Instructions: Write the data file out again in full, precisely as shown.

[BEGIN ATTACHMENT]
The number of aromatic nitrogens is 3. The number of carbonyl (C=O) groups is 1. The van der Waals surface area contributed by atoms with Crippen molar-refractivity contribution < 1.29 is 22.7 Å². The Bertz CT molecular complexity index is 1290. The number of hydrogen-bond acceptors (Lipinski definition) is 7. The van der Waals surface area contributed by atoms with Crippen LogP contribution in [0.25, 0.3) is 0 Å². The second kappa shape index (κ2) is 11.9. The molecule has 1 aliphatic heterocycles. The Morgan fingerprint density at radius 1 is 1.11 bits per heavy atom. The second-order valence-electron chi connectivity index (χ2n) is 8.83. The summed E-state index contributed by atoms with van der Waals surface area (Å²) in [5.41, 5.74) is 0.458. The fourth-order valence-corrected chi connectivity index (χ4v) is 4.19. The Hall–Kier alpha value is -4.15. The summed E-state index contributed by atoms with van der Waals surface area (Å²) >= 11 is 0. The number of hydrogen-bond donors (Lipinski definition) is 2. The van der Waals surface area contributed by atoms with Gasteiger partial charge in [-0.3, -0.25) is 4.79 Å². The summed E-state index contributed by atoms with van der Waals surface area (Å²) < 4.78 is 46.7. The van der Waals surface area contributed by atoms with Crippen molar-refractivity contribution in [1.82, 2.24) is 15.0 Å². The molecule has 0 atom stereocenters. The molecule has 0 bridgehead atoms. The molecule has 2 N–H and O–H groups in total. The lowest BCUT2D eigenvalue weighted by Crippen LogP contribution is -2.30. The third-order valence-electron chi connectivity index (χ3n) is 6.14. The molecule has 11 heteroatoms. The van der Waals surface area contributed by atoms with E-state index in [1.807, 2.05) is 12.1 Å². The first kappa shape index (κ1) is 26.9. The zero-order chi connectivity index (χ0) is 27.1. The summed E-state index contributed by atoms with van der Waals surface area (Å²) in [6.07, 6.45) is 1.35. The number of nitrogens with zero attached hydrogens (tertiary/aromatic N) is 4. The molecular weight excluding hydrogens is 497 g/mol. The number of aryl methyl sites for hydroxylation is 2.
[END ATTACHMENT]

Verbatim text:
The number of aromatic nitrogens is 3. The number of carbonyl (C=O) groups is 1. The van der Waals surface area contributed by atoms with Crippen molar-refractivity contribution < 1.29 is 22.7 Å². The Bertz CT molecular complexity index is 1290. The number of hydrogen-bond acceptors (Lipinski definition) is 7. The van der Waals surface area contributed by atoms with Crippen LogP contribution in [0.25, 0.3) is 0 Å². The second kappa shape index (κ2) is 11.9. The molecule has 1 aliphatic heterocycles. The Morgan fingerprint density at radius 1 is 1.11 bits per heavy atom. The second-order valence-electron chi connectivity index (χ2n) is 8.83. The summed E-state index contributed by atoms with van der Waals surface area (Å²) in [5.41, 5.74) is 0.458. The fourth-order valence-corrected chi connectivity index (χ4v) is 4.19. The Hall–Kier alpha value is -4.15. The summed E-state index contributed by atoms with van der Waals surface area (Å²) >= 11 is 0. The number of hydrogen-bond donors (Lipinski definition) is 2. The van der Waals surface area contributed by atoms with Gasteiger partial charge in [-0.3, -0.25) is 4.79 Å². The summed E-state index contributed by atoms with van der Waals surface area (Å²) < 4.78 is 46.7. The van der Waals surface area contributed by atoms with Crippen molar-refractivity contribution in [1.82, 2.24) is 15.0 Å². The molecule has 0 atom stereocenters. The molecule has 0 bridgehead atoms. The molecule has 2 N–H and O–H groups in total. The lowest BCUT2D eigenvalue weighted by Crippen LogP contribution is -2.30. The third-order valence-electron chi connectivity index (χ3n) is 6.14. The molecule has 11 heteroatoms. The van der Waals surface area contributed by atoms with E-state index in [1.807, 2.05) is 12.1 Å². The first kappa shape index (κ1) is 26.9. The zero-order chi connectivity index (χ0) is 27.1. The summed E-state index contributed by atoms with van der Waals surface area (Å²) in [6.07, 6.45) is 1.35. The number of nitrogens with zero attached hydrogens (tertiary/aromatic N) is 4. The molecular weight excluding hydrogens is 497 g/mol. The number of aryl methyl sites for hydroxylation is 2.